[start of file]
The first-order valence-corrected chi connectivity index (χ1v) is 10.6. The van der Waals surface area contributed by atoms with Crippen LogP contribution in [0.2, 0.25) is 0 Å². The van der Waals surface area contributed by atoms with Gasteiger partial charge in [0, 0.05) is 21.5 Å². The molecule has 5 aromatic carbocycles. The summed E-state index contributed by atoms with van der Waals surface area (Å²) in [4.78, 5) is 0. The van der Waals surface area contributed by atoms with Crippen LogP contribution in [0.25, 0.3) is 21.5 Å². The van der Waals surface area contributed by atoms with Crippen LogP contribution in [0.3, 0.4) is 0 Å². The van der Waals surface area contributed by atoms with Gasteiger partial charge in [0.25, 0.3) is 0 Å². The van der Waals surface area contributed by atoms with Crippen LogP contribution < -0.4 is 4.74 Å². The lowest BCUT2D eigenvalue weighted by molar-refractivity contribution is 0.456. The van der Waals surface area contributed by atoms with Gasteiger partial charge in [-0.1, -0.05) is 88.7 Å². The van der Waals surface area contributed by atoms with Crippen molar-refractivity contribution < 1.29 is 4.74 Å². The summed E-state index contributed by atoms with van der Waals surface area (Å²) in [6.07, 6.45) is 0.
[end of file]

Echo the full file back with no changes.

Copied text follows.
The first-order valence-corrected chi connectivity index (χ1v) is 10.6. The van der Waals surface area contributed by atoms with Crippen LogP contribution in [0.2, 0.25) is 0 Å². The van der Waals surface area contributed by atoms with Gasteiger partial charge in [0, 0.05) is 21.5 Å². The molecule has 5 aromatic carbocycles. The summed E-state index contributed by atoms with van der Waals surface area (Å²) in [4.78, 5) is 0. The van der Waals surface area contributed by atoms with Crippen LogP contribution in [0.25, 0.3) is 21.5 Å². The van der Waals surface area contributed by atoms with Crippen LogP contribution in [0.3, 0.4) is 0 Å². The van der Waals surface area contributed by atoms with Gasteiger partial charge in [0.25, 0.3) is 0 Å². The van der Waals surface area contributed by atoms with Crippen LogP contribution < -0.4 is 4.74 Å². The lowest BCUT2D eigenvalue weighted by molar-refractivity contribution is 0.456. The van der Waals surface area contributed by atoms with Gasteiger partial charge in [-0.1, -0.05) is 88.7 Å². The van der Waals surface area contributed by atoms with Crippen molar-refractivity contribution < 1.29 is 4.74 Å². The summed E-state index contributed by atoms with van der Waals surface area (Å²) in [6.07, 6.45) is 0.